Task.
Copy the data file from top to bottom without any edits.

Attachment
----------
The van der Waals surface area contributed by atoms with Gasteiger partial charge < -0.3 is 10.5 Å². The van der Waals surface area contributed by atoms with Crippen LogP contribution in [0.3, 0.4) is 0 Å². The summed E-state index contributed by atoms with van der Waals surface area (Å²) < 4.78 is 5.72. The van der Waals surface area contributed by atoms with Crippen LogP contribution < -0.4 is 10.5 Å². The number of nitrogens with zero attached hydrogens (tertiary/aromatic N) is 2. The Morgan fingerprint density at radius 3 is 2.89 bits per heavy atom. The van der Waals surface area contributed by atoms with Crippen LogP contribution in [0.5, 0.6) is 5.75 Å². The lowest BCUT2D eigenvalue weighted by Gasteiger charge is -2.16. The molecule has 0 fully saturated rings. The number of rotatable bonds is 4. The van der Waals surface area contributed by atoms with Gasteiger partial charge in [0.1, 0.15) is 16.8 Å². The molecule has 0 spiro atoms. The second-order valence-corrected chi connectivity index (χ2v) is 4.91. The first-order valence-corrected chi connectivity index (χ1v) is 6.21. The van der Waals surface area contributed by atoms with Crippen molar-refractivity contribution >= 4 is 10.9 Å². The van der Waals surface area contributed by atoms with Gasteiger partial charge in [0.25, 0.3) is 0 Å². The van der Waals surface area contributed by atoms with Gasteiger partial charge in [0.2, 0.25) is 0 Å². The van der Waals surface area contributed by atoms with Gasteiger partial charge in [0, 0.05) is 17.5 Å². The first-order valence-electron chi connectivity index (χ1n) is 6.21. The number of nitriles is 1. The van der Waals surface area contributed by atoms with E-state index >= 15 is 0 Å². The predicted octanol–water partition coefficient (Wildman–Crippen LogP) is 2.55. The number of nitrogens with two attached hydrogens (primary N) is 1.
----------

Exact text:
The van der Waals surface area contributed by atoms with Gasteiger partial charge < -0.3 is 10.5 Å². The van der Waals surface area contributed by atoms with Crippen LogP contribution in [0.3, 0.4) is 0 Å². The summed E-state index contributed by atoms with van der Waals surface area (Å²) < 4.78 is 5.72. The van der Waals surface area contributed by atoms with Crippen LogP contribution < -0.4 is 10.5 Å². The number of nitrogens with zero attached hydrogens (tertiary/aromatic N) is 2. The Morgan fingerprint density at radius 3 is 2.89 bits per heavy atom. The van der Waals surface area contributed by atoms with Crippen LogP contribution in [0.5, 0.6) is 5.75 Å². The lowest BCUT2D eigenvalue weighted by Gasteiger charge is -2.16. The molecule has 0 fully saturated rings. The number of rotatable bonds is 4. The van der Waals surface area contributed by atoms with Gasteiger partial charge in [0.1, 0.15) is 16.8 Å². The molecule has 0 spiro atoms. The second-order valence-corrected chi connectivity index (χ2v) is 4.91. The first-order valence-corrected chi connectivity index (χ1v) is 6.21. The van der Waals surface area contributed by atoms with Crippen molar-refractivity contribution >= 4 is 10.9 Å². The van der Waals surface area contributed by atoms with Gasteiger partial charge in [0.25, 0.3) is 0 Å². The van der Waals surface area contributed by atoms with Gasteiger partial charge in [0.2, 0.25) is 0 Å². The van der Waals surface area contributed by atoms with Gasteiger partial charge in [0, 0.05) is 17.5 Å². The first-order valence-electron chi connectivity index (χ1n) is 6.21. The number of nitriles is 1. The van der Waals surface area contributed by atoms with E-state index >= 15 is 0 Å². The predicted octanol–water partition coefficient (Wildman–Crippen LogP) is 2.55. The number of nitrogens with two attached hydrogens (primary N) is 1.